“What is crooked cannot be made straight, and what is lacking cannot be counted” (Ecclesiastes 1:15).
GOD HAS MADE THE PRESENT WORLD AN UNPREDICTABLE PLACE. Lest we think figuring out which buttons to push will invariably get us what we want from the world’s vending machine, God prevents us from having this much control. He makes sure we can’t straighten out every crooked thing in our lives. Paul describes this by saying “the creation was subjected to futility” (Romans 8:20).
This means the future is frustratingly unknowable. We may push all the right buttons and life’s candy bar still not be forthcoming. “I saw that under the sun the race is not to the swift, nor the battle to the strong . . . but time and chance happen to them all” (Ecclesiastes 9:11). Sometimes God allows our plans to materialize, but sometimes He does not. This unpredictability is meant to disabuse us of any notion that we’re in control of what happens.
Human civilization. If we’re honest, we have to admit that conditions in the world are getting worse and worse. For every problem we’ve solved, we’ve created several new ones, each more terrible than the last. But rather than confess our powerlessness, we suppose it is just a matter of time until science solves all the riddles. This is, as David Ehrenfeld called it, the “arrogance of humanism.”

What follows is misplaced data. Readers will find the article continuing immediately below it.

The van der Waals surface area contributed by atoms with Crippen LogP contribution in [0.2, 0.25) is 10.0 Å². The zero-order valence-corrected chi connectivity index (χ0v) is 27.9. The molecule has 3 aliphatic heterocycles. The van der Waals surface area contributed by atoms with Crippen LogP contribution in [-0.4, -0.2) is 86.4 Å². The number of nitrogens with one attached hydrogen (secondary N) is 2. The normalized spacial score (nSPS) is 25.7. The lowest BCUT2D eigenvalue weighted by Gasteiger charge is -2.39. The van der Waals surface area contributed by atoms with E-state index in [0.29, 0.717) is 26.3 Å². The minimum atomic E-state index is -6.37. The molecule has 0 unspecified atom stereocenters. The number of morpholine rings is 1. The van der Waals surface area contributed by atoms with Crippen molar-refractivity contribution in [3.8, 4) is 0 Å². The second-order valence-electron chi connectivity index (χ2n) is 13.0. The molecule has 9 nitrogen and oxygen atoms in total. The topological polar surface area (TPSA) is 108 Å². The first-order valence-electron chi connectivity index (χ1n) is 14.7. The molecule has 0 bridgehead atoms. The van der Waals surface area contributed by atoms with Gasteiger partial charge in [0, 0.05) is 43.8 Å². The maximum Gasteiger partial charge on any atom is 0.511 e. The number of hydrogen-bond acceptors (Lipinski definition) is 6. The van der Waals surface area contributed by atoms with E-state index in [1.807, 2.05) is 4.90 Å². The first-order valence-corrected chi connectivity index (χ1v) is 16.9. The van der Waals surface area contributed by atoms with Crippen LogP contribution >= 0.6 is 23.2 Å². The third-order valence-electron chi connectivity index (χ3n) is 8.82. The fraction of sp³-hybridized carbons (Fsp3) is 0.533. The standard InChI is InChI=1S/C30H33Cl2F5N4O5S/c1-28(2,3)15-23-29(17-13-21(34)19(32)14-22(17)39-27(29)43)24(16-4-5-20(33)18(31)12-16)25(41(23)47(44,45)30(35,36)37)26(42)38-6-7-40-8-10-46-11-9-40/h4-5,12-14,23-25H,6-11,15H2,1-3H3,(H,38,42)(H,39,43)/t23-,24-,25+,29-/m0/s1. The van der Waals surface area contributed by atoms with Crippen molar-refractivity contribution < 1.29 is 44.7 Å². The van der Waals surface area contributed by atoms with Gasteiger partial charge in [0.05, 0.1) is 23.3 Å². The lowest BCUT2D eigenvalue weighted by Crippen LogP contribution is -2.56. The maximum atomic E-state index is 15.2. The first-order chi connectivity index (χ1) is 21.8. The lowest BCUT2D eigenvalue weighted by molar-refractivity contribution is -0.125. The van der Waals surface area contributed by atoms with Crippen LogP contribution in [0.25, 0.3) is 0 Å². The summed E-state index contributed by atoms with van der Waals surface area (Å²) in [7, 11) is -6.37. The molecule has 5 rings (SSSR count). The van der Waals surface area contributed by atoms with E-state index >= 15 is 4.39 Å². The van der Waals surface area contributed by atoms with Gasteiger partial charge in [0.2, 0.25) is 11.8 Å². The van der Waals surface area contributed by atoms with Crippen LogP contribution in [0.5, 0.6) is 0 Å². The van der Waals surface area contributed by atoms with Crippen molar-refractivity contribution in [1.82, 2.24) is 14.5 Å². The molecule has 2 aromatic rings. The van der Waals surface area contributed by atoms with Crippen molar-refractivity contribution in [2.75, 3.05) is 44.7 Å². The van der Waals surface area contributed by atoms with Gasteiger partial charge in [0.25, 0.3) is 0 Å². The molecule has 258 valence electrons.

Individual lives. We may know non-religious folks who disregard God in making their plans, and we believe they will find out the hard way that human plans don’t always pan out. They should be more humble, we think. But if the “human race” and “certain individuals” need to learn the limits of human endeavor, so do all the rest of us. Godly people certainly have some advantages in life, but they are not exempt from the restraints on human activity to which God has subjected the entire world. It’s a bitter pill to swallow (and a blow to our religious pride), but not even the godliest can make things turn out the way they want them to all the time.
The truth is, none of us can figure this world out and control it — none of us. That is the message of the Book of Ecclesiastes. For that reason, Ecclesiastes is a powerful preparation for the gospel. Its purpose is to deny that we are the masters of our own destiny, and if it defeats us in that way, a great victory will have been won.
“There are some defeats more triumphant than victories” (Michel de Montaigne).